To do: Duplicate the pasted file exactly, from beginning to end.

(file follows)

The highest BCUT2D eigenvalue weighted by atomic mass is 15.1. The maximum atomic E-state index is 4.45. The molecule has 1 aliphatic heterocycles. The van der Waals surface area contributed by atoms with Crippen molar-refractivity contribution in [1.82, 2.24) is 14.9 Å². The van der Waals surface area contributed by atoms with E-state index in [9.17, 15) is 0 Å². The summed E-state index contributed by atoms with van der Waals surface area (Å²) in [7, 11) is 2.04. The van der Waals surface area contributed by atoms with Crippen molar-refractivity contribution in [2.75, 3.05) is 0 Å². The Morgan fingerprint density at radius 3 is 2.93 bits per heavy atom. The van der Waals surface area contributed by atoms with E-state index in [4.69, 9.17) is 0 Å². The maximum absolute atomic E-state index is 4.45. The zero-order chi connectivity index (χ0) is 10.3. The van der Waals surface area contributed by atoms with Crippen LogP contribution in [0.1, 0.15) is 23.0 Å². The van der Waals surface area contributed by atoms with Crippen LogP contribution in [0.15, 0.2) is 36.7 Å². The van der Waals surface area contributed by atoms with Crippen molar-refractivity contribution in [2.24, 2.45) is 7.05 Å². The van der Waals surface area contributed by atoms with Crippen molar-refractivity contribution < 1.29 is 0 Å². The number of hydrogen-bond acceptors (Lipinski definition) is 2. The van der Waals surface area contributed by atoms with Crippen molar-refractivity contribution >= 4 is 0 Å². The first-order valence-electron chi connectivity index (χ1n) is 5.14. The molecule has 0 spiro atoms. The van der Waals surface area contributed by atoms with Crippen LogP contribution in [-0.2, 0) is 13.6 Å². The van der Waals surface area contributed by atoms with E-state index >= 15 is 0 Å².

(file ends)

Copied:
The highest BCUT2D eigenvalue weighted by atomic mass is 15.1. The maximum atomic E-state index is 4.45. The molecule has 1 aliphatic heterocycles. The van der Waals surface area contributed by atoms with Crippen molar-refractivity contribution in [1.82, 2.24) is 14.9 Å². The van der Waals surface area contributed by atoms with E-state index in [9.17, 15) is 0 Å². The summed E-state index contributed by atoms with van der Waals surface area (Å²) in [7, 11) is 2.04. The van der Waals surface area contributed by atoms with Crippen molar-refractivity contribution in [2.75, 3.05) is 0 Å². The Morgan fingerprint density at radius 3 is 2.93 bits per heavy atom. The van der Waals surface area contributed by atoms with E-state index in [4.69, 9.17) is 0 Å². The maximum absolute atomic E-state index is 4.45. The zero-order chi connectivity index (χ0) is 10.3. The van der Waals surface area contributed by atoms with Crippen LogP contribution in [0.1, 0.15) is 23.0 Å². The van der Waals surface area contributed by atoms with Crippen LogP contribution in [0.15, 0.2) is 36.7 Å². The van der Waals surface area contributed by atoms with Crippen molar-refractivity contribution in [2.24, 2.45) is 7.05 Å². The van der Waals surface area contributed by atoms with Crippen molar-refractivity contribution < 1.29 is 0 Å². The number of hydrogen-bond acceptors (Lipinski definition) is 2. The van der Waals surface area contributed by atoms with Crippen molar-refractivity contribution >= 4 is 0 Å². The first-order valence-electron chi connectivity index (χ1n) is 5.14. The molecule has 0 spiro atoms. The van der Waals surface area contributed by atoms with Crippen LogP contribution in [-0.2, 0) is 13.6 Å². The van der Waals surface area contributed by atoms with E-state index >= 15 is 0 Å².